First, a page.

"Egypt continues to block Twitter & has greatly diminished traffic. However, some users are using apps/proxies to successfully tweet”.

Indeed, some people in Egypt were quick to discover ways to circumvent the blocks. It emerged that the mobile version of the Opera browser used a proxy server to reformat web pages, thus enabling people to evade the block on specific sites. The first pragmatic deconstruction of the social web was visible, as people circulated direct IP addresses for Twitter and Facebook. For people in the central Tahrir ('Liberation') Square, the situation was more difficult, as reports came in that mobile reception was also being blocked and Vodafone subsequently stated that they complied with an order from the Egyptian authorities to to suspend services in selected areas. It was reported on social media that residents around Tahrir square removed the passwords on their wifi routers so protesters could reach the outside world.

Over the following days the circumvention efforts became more systematic, building on the base of knowledge within the human rights community about tools like Tor (a network of virtual tunnels that hides the connection between a user and the website they are viewing). By keeping some of the network entry points hidden, Tor is also able to evade many internet censorship systems. The Tor project reported on January 30th that “Over the last three days, 120,000 people — most of them Egyptian — have downloaded Tor software”. The Tor project was a platform for participatory solidarity as word spread across the social web of the need for people to run Tor relays and bridges on their computers, and graphs on the Tor blog show the dramatic rise in the number of bridges around the world after 25th January.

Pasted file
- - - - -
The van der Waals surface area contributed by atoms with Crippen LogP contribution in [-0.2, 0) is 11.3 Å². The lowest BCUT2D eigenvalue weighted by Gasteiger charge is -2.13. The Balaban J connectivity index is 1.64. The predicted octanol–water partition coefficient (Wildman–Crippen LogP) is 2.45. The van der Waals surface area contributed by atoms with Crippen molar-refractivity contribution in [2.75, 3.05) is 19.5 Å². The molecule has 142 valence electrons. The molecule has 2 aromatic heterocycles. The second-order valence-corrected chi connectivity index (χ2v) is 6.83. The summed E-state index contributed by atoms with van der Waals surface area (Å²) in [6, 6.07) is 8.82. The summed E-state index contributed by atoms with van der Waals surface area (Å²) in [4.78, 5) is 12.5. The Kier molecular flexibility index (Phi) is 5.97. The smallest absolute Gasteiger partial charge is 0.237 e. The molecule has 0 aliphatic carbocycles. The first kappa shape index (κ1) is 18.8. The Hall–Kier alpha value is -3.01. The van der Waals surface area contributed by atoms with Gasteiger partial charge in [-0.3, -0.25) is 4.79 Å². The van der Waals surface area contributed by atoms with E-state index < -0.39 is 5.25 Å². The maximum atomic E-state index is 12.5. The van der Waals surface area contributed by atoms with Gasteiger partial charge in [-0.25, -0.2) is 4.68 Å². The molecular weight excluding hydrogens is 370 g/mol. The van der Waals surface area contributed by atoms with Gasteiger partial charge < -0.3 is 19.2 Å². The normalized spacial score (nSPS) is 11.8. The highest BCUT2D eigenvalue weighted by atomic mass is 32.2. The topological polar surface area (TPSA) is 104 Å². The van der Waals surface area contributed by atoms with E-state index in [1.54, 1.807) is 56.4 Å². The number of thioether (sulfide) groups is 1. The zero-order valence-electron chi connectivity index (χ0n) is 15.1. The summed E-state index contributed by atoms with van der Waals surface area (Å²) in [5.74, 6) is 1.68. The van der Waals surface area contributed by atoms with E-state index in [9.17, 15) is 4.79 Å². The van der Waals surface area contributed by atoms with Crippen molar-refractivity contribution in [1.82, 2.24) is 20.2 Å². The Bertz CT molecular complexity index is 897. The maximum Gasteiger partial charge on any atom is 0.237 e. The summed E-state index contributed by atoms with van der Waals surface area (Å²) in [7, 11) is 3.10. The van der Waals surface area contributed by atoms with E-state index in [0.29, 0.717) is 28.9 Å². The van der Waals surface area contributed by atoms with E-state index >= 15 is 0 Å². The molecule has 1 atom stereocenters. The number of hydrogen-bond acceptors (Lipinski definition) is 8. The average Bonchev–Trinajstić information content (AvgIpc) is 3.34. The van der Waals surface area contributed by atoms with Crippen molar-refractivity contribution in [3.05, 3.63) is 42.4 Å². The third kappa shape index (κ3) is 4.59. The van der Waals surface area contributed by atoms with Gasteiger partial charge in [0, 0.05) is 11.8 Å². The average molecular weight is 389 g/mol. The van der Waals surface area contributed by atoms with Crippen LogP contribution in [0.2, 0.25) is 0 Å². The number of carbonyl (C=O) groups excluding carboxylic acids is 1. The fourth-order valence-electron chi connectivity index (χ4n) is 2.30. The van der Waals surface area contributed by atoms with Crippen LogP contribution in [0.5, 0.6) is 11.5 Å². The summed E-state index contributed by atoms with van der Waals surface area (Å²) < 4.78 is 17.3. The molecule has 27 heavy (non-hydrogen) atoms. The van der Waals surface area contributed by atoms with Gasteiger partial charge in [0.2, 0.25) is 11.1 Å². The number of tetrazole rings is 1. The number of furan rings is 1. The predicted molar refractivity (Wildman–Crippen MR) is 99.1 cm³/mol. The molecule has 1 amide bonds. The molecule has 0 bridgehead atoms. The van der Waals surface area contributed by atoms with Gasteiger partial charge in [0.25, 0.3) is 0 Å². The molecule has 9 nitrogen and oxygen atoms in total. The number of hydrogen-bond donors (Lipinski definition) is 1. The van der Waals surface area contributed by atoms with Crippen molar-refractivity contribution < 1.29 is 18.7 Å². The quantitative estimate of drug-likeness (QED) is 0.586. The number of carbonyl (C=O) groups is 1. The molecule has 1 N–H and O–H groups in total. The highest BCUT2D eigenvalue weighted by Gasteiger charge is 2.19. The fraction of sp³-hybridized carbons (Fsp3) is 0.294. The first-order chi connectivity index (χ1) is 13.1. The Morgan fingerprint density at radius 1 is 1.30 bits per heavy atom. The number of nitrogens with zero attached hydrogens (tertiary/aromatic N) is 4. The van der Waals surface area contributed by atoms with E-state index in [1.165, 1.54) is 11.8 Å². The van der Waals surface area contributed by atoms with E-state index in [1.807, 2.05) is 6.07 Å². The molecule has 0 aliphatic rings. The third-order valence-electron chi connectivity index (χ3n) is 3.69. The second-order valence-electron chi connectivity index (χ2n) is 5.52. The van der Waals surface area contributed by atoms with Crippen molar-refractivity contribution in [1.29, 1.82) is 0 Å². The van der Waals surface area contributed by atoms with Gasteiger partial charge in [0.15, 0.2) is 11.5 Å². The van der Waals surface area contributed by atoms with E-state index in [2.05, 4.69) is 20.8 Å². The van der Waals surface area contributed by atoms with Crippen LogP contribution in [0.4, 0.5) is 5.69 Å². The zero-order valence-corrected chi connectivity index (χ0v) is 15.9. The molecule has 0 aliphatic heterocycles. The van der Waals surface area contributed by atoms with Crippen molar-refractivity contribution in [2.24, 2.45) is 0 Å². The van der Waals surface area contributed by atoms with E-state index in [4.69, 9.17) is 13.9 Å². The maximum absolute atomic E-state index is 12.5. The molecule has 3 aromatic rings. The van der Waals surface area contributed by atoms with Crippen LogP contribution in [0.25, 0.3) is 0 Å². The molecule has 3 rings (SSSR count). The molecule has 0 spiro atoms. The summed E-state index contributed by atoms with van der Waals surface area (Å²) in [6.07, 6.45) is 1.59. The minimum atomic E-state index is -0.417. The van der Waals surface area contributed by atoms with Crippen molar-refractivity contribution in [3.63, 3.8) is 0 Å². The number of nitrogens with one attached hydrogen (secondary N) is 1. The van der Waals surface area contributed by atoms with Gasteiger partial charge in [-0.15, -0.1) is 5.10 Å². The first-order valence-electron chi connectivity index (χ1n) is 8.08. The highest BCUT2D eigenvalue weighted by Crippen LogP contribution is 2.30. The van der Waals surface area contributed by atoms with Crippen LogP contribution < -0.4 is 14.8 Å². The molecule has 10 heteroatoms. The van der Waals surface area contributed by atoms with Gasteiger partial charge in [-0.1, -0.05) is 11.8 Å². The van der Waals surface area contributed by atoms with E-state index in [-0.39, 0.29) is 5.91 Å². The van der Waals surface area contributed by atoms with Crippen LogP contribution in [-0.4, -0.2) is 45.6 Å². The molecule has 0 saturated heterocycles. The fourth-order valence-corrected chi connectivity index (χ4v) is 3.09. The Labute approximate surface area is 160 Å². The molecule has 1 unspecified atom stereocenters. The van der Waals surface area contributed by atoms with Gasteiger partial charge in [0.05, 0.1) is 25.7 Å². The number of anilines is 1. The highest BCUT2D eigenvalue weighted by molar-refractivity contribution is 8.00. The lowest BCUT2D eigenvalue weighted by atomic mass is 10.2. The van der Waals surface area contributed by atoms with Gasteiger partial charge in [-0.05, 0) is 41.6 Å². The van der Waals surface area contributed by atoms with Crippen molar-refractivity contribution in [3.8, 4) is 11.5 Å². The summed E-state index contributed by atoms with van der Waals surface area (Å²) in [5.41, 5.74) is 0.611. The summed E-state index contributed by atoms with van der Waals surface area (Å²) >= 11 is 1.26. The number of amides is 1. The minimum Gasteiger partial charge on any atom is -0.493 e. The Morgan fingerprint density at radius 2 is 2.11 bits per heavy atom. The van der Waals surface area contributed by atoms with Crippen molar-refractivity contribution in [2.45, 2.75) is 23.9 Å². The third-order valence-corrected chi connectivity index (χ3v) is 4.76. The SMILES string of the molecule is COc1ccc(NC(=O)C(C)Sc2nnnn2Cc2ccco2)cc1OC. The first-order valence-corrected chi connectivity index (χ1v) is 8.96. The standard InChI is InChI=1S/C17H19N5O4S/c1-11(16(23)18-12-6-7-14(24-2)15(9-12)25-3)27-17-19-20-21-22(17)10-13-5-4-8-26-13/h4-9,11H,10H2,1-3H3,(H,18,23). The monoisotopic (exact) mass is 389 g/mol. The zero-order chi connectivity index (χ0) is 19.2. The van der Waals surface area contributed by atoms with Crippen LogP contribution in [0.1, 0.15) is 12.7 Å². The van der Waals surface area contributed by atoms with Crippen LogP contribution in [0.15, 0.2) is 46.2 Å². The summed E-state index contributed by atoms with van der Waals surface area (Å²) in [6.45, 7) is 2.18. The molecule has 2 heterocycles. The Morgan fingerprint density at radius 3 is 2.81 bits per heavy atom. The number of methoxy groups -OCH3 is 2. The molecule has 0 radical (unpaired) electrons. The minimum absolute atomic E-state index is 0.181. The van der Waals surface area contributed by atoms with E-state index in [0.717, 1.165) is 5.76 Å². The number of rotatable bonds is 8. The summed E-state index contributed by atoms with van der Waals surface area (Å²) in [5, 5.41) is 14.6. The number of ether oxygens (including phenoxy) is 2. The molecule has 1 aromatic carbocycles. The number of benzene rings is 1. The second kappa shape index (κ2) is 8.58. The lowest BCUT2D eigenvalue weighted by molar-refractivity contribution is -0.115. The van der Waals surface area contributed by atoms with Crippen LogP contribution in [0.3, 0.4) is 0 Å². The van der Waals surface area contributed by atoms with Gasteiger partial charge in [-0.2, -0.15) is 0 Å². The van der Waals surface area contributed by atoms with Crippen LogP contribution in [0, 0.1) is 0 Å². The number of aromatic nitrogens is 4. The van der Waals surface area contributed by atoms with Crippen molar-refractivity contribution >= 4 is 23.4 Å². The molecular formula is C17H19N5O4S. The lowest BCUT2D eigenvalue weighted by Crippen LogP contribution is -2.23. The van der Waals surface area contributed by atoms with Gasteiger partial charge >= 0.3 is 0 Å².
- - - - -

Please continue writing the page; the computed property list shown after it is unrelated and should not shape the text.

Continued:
However, on 27th January 2011 the government of Egypt took the unprecedented step of shutting off internet access for the entire country. In a statement that day, the internet monitoring firm Renesys reported:

“In an action unprecedented in Internet history, the Egyptian government appears to have ordered service providers to shut down all international connections to the Internet...At 22:34 UTC (00:34am local time), Renesys observed the virtually simultaneous withdrawal of all routes to Egyptian networks in the Internet's global routing table. Approximately 3,500 individual BGP routes were withdrawn, leaving no valid paths by which the rest of the world could continue to exchange Internet traffic with Egypt's service providers. Virtually all of Egypt's Internet addresses are now unreachable, worldwide”.